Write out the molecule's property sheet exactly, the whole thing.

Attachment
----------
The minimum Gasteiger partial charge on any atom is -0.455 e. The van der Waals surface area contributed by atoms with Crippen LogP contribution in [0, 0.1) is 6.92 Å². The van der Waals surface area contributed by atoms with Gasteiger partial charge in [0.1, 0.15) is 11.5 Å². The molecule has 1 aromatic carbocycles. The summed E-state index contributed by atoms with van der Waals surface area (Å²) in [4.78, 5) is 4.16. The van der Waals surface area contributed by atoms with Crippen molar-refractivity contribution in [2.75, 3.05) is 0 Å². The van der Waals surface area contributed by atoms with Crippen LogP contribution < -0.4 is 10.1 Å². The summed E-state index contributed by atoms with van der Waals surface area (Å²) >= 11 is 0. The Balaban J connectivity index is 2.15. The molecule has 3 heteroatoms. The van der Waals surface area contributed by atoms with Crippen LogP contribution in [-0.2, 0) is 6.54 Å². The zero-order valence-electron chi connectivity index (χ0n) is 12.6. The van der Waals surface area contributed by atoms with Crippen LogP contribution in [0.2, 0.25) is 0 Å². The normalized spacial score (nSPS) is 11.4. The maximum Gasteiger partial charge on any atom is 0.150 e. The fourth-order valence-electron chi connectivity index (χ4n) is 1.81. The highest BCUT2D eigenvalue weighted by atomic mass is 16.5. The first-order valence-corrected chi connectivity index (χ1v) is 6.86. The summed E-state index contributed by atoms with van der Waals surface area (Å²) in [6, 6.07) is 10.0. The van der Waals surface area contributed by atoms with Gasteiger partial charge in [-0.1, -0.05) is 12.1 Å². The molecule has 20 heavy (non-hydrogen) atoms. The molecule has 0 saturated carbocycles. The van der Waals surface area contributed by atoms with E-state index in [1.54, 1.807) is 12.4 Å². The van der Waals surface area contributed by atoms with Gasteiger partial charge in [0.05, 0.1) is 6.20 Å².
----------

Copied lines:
The minimum Gasteiger partial charge on any atom is -0.455 e. The van der Waals surface area contributed by atoms with Crippen LogP contribution in [0, 0.1) is 6.92 Å². The van der Waals surface area contributed by atoms with Gasteiger partial charge in [0.1, 0.15) is 11.5 Å². The molecule has 1 aromatic carbocycles. The summed E-state index contributed by atoms with van der Waals surface area (Å²) in [4.78, 5) is 4.16. The van der Waals surface area contributed by atoms with Crippen molar-refractivity contribution in [2.75, 3.05) is 0 Å². The van der Waals surface area contributed by atoms with Crippen LogP contribution < -0.4 is 10.1 Å². The summed E-state index contributed by atoms with van der Waals surface area (Å²) >= 11 is 0. The Balaban J connectivity index is 2.15. The molecule has 3 heteroatoms. The van der Waals surface area contributed by atoms with Crippen LogP contribution in [-0.2, 0) is 6.54 Å². The zero-order valence-electron chi connectivity index (χ0n) is 12.6. The van der Waals surface area contributed by atoms with Crippen LogP contribution in [0.2, 0.25) is 0 Å². The normalized spacial score (nSPS) is 11.4. The maximum Gasteiger partial charge on any atom is 0.150 e. The fourth-order valence-electron chi connectivity index (χ4n) is 1.81. The highest BCUT2D eigenvalue weighted by atomic mass is 16.5. The first-order valence-corrected chi connectivity index (χ1v) is 6.86. The summed E-state index contributed by atoms with van der Waals surface area (Å²) in [6, 6.07) is 10.0. The van der Waals surface area contributed by atoms with Gasteiger partial charge in [-0.1, -0.05) is 12.1 Å². The molecule has 20 heavy (non-hydrogen) atoms. The molecule has 0 saturated carbocycles. The van der Waals surface area contributed by atoms with E-state index in [1.54, 1.807) is 12.4 Å². The van der Waals surface area contributed by atoms with Gasteiger partial charge in [0.05, 0.1) is 6.20 Å².